It is hardly possible to list all of Sydney Brenner's accomplishments. Nobel Prize-winning researcher, innovator, visionary — he established C. elegans as a model organism for developmental biology and has contributed in countless ways to our understanding of the genome. Brenner participated in one of the most exciting times in biology and has contributed more to the field than almost any other living researcher.
There have already been several books written about Brenner. So it is unlikely that anyone reading Errol Friedberg's new book, Sydney Brenner: A Biography, would learn anything he might not have already read in other biographies of the man; there are no explosive revelations or skeletons popping out of closets. But what Friedberg's biography does particularly well is go beyond Sydney Brenner, the scientist, to look at Sydney Brenner, the man. Friedberg makes the icon approachable.
While not diminishing Brenner's work in the least, Friedberg also writes about his influence on the larger research community, his ability to shape the scientific conversation, and the way he inspired — and continues to encourage — younger generations of researchers to do groundbreaking work. Instead of plunging straight into an accounting of Brenner as a scientist, Friedberg starts by laying out the influences and events that shaped him as a young man. He seems to take the attitude that the scientific accomplishment is an extension of Brenner as a person, and that there is more to Brenner than scientific accomplishment.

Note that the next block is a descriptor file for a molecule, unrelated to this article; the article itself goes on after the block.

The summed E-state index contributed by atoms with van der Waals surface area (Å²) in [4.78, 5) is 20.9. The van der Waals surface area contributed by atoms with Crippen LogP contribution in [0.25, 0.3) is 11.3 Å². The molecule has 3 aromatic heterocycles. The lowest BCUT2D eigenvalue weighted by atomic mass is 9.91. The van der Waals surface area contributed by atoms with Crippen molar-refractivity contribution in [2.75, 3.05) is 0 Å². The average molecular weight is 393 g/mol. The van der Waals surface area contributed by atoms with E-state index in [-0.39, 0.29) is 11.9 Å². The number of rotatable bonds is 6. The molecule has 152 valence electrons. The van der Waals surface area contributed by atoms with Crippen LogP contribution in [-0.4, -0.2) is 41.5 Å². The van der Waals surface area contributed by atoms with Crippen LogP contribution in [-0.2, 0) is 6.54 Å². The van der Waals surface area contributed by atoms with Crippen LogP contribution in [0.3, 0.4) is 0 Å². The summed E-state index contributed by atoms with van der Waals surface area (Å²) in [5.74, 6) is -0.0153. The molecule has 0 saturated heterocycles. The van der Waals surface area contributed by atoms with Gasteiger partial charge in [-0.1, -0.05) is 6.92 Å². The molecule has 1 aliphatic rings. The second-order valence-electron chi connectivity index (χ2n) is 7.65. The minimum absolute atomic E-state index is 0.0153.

"Brenner possesses a broad intellect that embraces more than a superficial knowledge of the arts and history, and his talent as a raconteur is widely celebrated," Friedberg writes in his preface. "He has dazzled, amused, and offended countless audiences with his wit and ironic humor; his iconoclastic views on ideas related to the exploration of life on this planet (and on planets yet unseen); and his general disdain of authority and dogma." Friedberg makes good use of Brenner's wit, humor, and intellect, at times letting him speak for himself through his work, his letters, and his speeches, rather than putting words into Brenner's mouth.
Friedberg's book is a well-written, engaging account that does justice to its subject — it is not overly flattering nor does it underplay Brenner's many accomplishments. Both those who have read other Brenner biographies and those who don't know anything about him would benefit from giving Friedberg's biography a read.